Foot-tappers: Thump rules on the Mall

Rule of Thump
at Miller's
March 27, 2003

Miller's is an acoustic nightmare. I mean, let's get serious here for a second. Every time I walk in there I feel like John Travolta in that movie Phenomenon.

Thoughts start spinning out of control concerning the inefficient layout. The bands are tucked between two sheets of glass and a partition wall in the front-left side of the room. This causes an awful echo to come off the left wall.

About once every three times I step into Miller's I see some music that I can really dig on. It's always a crapshoot. Then again, they can't please everyone all the time. Maybe I'm too picky about the music I listen to-­ my friends think I should lighten up.

This time around I decided to go with an open mind. The papers billed the band as Rule of Thump, and I thought the name was clever enough. Could the music have elements of the same ingenuity?

The four-piece outfit of bass, guitar, drums, and percussion was quite a spectacle. I recognized two of the musicians as regulars on the music scene. I had déja vu watching them squeeze into the aforementioned corner.

The sound, however, was very unfamiliar. Despite the acoustics, the band found a nice blend. When I arrived, they were deep into a funky world-beat rhythm that was quite a foot-tapper. Within moments, I was amazed at how well the percussionist interacted with the drummer. There were times when the percussion blended so well that it became nothing more than a subconscious rhythm. The drummer played a laid-back straight style, which complimented the bass player's very direct groove.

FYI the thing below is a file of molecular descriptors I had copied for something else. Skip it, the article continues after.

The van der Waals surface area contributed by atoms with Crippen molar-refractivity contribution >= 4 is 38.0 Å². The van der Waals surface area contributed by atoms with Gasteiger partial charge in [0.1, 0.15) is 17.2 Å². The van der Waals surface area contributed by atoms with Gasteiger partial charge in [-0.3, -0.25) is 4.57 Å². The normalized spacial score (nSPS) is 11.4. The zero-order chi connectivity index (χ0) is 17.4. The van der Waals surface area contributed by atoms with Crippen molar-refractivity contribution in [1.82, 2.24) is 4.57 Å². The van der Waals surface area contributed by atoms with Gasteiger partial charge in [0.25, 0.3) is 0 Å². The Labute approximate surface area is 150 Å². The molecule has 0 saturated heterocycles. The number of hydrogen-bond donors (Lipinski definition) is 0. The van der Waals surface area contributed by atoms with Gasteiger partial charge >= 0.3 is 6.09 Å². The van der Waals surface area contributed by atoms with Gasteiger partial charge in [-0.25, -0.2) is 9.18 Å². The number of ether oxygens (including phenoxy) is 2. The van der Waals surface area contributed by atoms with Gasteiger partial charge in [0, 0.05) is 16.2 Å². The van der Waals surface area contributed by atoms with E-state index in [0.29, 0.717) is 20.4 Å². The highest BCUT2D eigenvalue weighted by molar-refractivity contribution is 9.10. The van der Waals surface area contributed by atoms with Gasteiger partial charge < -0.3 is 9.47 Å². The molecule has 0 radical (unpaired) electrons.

From the time I grabbed a seat in the middle of the room to when I moved up directly in front of the band, the music was quite enjoyable. They seem to prefer Caribbean and Latin rhythms.

A few times the bassist would begin a song that carried more of a funk vibe. Melodically, the guitarist was able to carry the tunes with ease. I was even more impressed by how patient he was with his solo-ing. That's a telltale sign for me when it comes to judging the maturity of a guitarist. He really took his time building his solos and constructing complete ideas with his phrasing. Nice.

The night flew by quickly– much quicker after I moved to the front of the room. The first place I sat smelled like a frat house basement. I may have been able to ignore it had the waitress brought me beer. She didn't even acknowledge me. The look in her eyes said: "Je t'aurais bien aide, mais je ne t'aime pas."

She must have known I was going to dump on the venue. At least this time I didn't badmouth the band.

Rule of Thump